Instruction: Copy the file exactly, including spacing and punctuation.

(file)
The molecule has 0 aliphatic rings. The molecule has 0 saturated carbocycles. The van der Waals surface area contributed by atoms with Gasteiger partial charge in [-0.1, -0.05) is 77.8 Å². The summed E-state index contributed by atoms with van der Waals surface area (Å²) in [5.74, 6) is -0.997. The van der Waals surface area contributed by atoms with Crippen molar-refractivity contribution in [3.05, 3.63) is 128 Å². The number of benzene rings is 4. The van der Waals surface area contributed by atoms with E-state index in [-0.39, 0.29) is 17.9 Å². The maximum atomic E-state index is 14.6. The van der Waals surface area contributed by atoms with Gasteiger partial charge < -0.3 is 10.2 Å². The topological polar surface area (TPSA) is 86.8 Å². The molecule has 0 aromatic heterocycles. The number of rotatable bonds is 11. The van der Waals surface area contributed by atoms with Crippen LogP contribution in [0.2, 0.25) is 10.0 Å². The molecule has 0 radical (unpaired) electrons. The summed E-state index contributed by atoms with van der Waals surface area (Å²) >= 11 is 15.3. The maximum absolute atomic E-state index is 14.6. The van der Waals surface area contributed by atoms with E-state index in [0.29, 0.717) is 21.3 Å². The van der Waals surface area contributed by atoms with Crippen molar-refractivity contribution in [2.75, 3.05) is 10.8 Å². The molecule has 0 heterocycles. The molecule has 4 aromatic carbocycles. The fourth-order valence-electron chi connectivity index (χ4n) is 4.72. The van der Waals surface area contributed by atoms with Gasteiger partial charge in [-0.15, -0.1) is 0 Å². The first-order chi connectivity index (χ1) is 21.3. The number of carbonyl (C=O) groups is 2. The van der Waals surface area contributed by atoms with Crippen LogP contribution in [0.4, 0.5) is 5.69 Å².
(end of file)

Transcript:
The molecule has 0 aliphatic rings. The molecule has 0 saturated carbocycles. The van der Waals surface area contributed by atoms with Gasteiger partial charge in [-0.1, -0.05) is 77.8 Å². The summed E-state index contributed by atoms with van der Waals surface area (Å²) in [5.74, 6) is -0.997. The van der Waals surface area contributed by atoms with Crippen molar-refractivity contribution in [3.05, 3.63) is 128 Å². The number of benzene rings is 4. The van der Waals surface area contributed by atoms with E-state index in [-0.39, 0.29) is 17.9 Å². The maximum atomic E-state index is 14.6. The van der Waals surface area contributed by atoms with Gasteiger partial charge < -0.3 is 10.2 Å². The topological polar surface area (TPSA) is 86.8 Å². The molecule has 0 aromatic heterocycles. The number of rotatable bonds is 11. The van der Waals surface area contributed by atoms with Crippen LogP contribution in [0.2, 0.25) is 10.0 Å². The molecule has 0 radical (unpaired) electrons. The summed E-state index contributed by atoms with van der Waals surface area (Å²) >= 11 is 15.3. The maximum absolute atomic E-state index is 14.6. The van der Waals surface area contributed by atoms with E-state index in [0.29, 0.717) is 21.3 Å². The van der Waals surface area contributed by atoms with Crippen molar-refractivity contribution in [2.75, 3.05) is 10.8 Å². The molecule has 0 heterocycles. The molecule has 4 aromatic carbocycles. The fourth-order valence-electron chi connectivity index (χ4n) is 4.72. The van der Waals surface area contributed by atoms with Gasteiger partial charge in [-0.15, -0.1) is 0 Å². The first-order chi connectivity index (χ1) is 21.3. The number of carbonyl (C=O) groups is 2. The van der Waals surface area contributed by atoms with Crippen LogP contribution in [0.4, 0.5) is 5.69 Å².